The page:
8 Île de Ré
Off the Charente-Maritime, Poitou-Charentes, coast, this large island (85km²) is connected to La Rochelle on the mainland by a 2.9km-long bridge. Ile de Ré is one of France’s most highly populated islands (18,000) and is probably the best known by British holidaymakers and house-hunters, thanks in part to Ryanair flights to La Rochelle. The population can increase to as much as 220,000 in summer but thankfully there is enough space for it not to feel too crowded. Île de Ré includes two cantons, St-Martin-de-Ré eastwards and Ars-en-Ré westwards, and divides into 10 communes: Rivedoux-la-Plage, La Flotte, Ste-Marie-de-Ré, St-Martin-de-Ré, Le Bois-Plage-en-Ré, La Couarde-sur-Mer, Loix, Ars-en-Ré, St-Clément-des-Baleines and Les Portes-en-Ré. St-Martin is the unoffical capital of the Ile de Ré. The towns are characterised by their low white houses with colourful hollyhocks growing through the cobblestones. Although still laidback, the vibe on Ile de Ré is quite different to other islands, as it attracts rich Parisians on holiday along with many of France’s captains of industry, government ministers and celebrities. The island enjoys approximately the same amount of annual sunshine hours as the Mediterranean coast but with a light breeze and a cooler water temperature.
9 Île d’Oléron
The largest French island (174km²) after Corsica, with a population of 22,000, Oléron has been connected to the mainland by a road bridge since 1966 (toll-free since 1991). Some 3km in length, it was the longest bridge in France when it was built; it now sits in third place after St-Nazaire and Île de Ré bridges. The fertile and well-cultivated island enjoys a mild climate with sufficient but not excessive rainfall. It is a popular holiday hotspot with great beaches, horse-riding, old buildings, hotels, campsites and restaurants specialising in seafood, especially the local oysters. Boat trips operate from the town of Boyardville to the nearby Île d’Aix and past Fort Boyard. The island divides into eight communes: La Brée-les-Bains, Le Château-d’Oléron, Dolus-d’Oléron, Le Grand-Village-Plage, St-Denis-d’Oléron, St-Georges-d’Oléron, St-Pierre-d’Oléron and St-Trojan-les-Bains. In around 1152 to 1160 Eleanor of Aquitaine introduced the Rôles d’Oléron, the first formal statement of ‘maritime’ or ‘admiralty’ laws in north-west Europe.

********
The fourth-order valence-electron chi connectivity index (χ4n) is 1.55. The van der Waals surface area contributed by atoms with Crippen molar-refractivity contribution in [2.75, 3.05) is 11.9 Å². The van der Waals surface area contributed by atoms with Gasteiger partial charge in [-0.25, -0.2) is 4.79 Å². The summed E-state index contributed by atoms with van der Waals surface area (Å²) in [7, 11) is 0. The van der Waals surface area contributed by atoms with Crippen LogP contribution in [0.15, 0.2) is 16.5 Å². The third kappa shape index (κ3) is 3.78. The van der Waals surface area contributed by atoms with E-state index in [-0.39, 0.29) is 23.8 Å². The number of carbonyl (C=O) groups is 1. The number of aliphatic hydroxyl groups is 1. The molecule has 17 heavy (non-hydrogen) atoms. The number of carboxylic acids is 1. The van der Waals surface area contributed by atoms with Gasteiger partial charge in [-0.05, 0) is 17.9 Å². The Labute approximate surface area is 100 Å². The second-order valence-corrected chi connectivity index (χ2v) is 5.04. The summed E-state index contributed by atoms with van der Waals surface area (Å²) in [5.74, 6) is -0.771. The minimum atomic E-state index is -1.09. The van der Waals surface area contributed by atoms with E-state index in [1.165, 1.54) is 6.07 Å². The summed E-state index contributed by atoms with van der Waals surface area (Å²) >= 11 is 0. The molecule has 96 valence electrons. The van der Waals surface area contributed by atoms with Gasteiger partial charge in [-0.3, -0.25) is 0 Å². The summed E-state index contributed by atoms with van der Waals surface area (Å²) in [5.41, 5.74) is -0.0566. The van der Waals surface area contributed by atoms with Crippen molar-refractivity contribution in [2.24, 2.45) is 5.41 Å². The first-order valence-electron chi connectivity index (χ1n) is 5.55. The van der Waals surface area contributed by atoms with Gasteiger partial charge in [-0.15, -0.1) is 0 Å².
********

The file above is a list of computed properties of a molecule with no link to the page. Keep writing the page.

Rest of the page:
10 Îles d’Hyères
Crossing to the Mediterranean coast of France, to the Var department in Provence-Alpes-Côte d’Azur, we come to the Îles d’Hyères, reached by ferry from the port of Giens. Situated opposite the town of Hyères, there are three islands: Porquerolles (12.5km2, population 200), Port Cros (7km², population 80) and Levant (9km2, population 100). Porquerolles, an extension of the Giens peninsula, is the most westerly of the islands. It has small hills, and a south coast lined with cliffs, while the north coast is home to the port and beaches. In 1912 the entire island was bought by Francois Joseph Fournier as a wedding present for his wife. He also planted 200 hectares of vines, producing a wine that was among the first to be classified as vin des Côtes de Provence. Much of the island is now part of the Port-Cros national park and nature conservation area. It is the most mountainous of the islands, noted for its rare flora and as a bird refuge. In 1931, doctors Gaston and André Durville established Héliopolis, Europe’s first village dedicated to naturism, on the island. It has a small school, town hall, police station, food shop and a few clothing shops offering varieties of ‘le minimum’, the local dress code. There are a number of hotels, B&Bs and restaurants, all catering for naturists, along with beaches where nudity is obligatory